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  1. #1
    Registered User
    Join Date
    Aug 2006

    Quick Quer regarding memory leak !!


    I am workign on QT application. I have two scenario under which I am not clear if the memory is being freed or I have to do some thing to free the same

    Case 1:

    void myFunction(QNetworkReply* reply)
    QByteArray datum = reply->readAll();

    When I exist the function I assume the memory allocated to QByteArray which is local to function(allocated on Stack) will get freed. or do I have to take some other steps to make sure it gets freed properly. Like calling clear() before leaving the function.

    Case 2:

    I have the created a queue using the

    QList< QPair<QString, QPixmap> > queue;

    queue is member variable of class.

    I have function which keeps on adding the QPixmap to QList. When the count reach to 20 it starts from 0 element of QLIst.

    When I insert the QPixmap on pos say 0 where already there is pixmap, will the previous pix map cleanly freed?
    Also when i I call queue.clear to empty the queue Will it free the memory?

    I know these are simple queries as memory is being allocated to stack. But I need to make sure everything is cleaned up.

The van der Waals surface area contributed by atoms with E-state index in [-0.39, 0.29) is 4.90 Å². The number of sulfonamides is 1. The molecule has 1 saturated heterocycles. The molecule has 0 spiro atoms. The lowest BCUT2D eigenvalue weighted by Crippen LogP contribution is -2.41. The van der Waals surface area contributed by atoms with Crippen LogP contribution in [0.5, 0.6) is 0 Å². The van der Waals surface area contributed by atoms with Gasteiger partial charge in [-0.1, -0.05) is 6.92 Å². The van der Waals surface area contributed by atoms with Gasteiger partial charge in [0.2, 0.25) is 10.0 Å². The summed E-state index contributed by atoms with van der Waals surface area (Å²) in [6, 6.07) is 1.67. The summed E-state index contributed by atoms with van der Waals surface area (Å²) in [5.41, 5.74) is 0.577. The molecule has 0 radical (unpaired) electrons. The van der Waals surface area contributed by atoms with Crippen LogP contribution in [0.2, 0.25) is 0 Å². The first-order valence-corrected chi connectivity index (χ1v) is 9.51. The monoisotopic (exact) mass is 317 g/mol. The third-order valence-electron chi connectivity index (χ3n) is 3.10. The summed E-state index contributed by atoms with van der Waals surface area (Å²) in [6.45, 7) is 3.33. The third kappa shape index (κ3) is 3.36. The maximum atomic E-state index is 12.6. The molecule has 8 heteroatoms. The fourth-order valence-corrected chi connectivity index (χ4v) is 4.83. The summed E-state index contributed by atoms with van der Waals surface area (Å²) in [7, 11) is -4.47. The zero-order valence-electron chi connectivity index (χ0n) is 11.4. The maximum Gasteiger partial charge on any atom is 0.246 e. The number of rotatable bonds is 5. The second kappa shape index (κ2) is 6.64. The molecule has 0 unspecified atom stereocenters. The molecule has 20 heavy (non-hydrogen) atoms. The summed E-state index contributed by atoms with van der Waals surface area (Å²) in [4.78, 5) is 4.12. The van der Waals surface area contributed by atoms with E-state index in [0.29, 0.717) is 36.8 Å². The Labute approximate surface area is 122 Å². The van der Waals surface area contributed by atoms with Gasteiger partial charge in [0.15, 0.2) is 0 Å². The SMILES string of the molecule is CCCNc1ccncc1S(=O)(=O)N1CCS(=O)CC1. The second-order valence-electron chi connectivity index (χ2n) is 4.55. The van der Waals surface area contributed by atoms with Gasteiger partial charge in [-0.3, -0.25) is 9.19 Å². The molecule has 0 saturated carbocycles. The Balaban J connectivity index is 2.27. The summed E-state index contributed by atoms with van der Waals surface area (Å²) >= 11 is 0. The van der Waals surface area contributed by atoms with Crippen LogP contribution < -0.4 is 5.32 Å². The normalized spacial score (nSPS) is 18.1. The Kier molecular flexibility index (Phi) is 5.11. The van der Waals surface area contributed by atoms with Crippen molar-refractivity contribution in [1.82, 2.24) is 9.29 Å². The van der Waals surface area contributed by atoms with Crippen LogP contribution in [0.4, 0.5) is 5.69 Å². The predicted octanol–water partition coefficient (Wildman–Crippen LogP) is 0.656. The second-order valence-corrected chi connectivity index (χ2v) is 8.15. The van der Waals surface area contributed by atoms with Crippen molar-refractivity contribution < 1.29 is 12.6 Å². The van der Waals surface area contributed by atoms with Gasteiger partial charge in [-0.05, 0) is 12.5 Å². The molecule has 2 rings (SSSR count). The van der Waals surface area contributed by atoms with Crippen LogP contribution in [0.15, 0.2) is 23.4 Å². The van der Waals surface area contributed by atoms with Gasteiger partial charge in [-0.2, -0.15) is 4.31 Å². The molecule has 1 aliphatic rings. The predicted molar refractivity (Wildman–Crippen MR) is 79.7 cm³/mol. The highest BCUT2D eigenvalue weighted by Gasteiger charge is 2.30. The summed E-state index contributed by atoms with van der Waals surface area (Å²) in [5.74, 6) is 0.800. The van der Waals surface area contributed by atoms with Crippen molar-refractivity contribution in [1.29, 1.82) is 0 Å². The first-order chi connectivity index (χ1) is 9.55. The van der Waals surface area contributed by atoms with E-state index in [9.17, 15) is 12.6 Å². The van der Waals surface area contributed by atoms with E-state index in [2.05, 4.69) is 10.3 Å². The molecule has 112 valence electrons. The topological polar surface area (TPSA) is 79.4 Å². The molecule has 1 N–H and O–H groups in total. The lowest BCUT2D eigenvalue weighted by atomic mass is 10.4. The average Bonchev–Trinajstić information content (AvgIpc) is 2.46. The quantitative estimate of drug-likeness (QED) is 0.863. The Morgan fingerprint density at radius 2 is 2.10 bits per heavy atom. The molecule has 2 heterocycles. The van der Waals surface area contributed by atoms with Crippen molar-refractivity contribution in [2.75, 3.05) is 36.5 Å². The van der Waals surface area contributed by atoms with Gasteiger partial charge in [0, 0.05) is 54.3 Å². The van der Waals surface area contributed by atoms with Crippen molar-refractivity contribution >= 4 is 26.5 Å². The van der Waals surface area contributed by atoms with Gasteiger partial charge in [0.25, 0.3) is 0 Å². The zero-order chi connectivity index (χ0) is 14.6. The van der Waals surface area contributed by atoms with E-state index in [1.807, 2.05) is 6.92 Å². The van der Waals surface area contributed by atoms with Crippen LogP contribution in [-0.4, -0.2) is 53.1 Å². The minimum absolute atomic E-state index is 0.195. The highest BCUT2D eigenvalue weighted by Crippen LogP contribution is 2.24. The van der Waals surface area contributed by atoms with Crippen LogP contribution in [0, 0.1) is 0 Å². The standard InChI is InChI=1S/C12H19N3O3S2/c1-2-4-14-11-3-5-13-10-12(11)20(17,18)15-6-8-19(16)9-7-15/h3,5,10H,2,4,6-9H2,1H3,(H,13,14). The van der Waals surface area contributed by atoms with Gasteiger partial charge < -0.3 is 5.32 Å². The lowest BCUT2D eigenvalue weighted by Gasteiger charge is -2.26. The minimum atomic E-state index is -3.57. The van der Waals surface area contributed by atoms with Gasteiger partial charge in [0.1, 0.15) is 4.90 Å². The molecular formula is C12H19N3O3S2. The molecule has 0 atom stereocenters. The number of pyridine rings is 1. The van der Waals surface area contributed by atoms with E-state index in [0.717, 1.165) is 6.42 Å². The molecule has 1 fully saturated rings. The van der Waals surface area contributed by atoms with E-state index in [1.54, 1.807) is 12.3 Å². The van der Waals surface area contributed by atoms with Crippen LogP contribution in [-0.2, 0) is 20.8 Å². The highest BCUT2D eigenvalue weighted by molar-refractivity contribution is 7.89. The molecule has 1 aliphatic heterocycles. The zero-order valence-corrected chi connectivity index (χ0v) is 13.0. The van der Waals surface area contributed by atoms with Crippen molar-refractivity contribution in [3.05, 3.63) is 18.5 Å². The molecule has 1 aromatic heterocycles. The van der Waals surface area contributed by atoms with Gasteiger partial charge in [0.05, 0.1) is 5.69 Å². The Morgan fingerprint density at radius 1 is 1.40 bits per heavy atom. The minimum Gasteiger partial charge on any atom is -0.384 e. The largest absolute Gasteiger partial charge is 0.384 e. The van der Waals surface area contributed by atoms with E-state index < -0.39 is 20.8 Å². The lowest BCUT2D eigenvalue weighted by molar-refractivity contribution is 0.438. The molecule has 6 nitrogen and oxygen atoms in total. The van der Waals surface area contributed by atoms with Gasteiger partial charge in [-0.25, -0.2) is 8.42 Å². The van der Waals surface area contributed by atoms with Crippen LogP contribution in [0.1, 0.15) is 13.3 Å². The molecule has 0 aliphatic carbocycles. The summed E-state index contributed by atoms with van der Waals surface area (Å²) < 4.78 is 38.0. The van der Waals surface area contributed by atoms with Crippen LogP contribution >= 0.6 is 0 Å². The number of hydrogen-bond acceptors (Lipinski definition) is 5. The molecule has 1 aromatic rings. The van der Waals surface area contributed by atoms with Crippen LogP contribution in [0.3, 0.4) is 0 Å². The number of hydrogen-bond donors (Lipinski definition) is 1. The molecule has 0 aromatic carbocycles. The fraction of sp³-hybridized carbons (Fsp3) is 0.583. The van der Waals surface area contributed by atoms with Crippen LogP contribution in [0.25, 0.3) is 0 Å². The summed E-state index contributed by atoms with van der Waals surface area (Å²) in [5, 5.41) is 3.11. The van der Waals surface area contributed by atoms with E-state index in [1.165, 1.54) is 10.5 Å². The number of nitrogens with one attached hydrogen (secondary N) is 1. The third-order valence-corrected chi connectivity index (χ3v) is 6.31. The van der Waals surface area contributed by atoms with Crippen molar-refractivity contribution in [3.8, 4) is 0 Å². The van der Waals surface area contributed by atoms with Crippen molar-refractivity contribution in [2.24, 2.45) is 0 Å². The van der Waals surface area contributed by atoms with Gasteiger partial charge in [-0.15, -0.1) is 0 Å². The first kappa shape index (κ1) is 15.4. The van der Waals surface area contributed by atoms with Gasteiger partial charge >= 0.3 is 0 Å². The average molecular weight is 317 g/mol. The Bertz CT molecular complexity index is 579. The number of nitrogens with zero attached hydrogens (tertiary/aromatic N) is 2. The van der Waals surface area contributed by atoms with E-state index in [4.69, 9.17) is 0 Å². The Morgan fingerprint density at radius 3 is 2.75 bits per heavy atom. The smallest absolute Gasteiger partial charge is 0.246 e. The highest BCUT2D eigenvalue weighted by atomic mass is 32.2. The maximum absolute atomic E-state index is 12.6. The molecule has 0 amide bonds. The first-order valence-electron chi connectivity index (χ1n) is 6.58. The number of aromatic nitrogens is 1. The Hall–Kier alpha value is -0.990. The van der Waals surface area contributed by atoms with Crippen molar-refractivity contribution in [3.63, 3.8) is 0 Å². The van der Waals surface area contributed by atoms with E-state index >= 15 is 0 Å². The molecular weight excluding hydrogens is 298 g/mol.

Comments are appreciated.

    PS: Before posting do try wiki search to save your time and effort:

  2. #2
    Super Contributor
    Join Date
    Nov 2009
    Minnesota, USA

    Re: Quick Quer regarding memory leak !!

    Any time you have an object that is referenced as a variable rather than through a pointer (ie, there's no "*" in the declaration), the object lifetime is scoped to the place where the object is declared. If the object is an automatic variable then it is scoped to the method invocation and will be deleted when you exit the method. If the object is declared as a member of some other object, the object will be deleted when the containing object is deleted.

    QList, QPair, QString, and QPixmap are all "assignable" data types -- ie, they implement "operator=" and under the covers are "thin" objects with a reference-counted "fat" object behind them. When they are assigned to an "empty" location the entire "thin" object is copied and the reference count of the "fat" object is incremented. If a new value is assigned to one of these objects, the reference count of the old "fat" object is decremented before the "thin" object is overwritten.

    As a result, if you don't play to many tricks these objects are "airtight" -- no leaks.

    Note, however, that if you use pointers (eg, QPixmap*) then the onus is on you to manage object lifetime.

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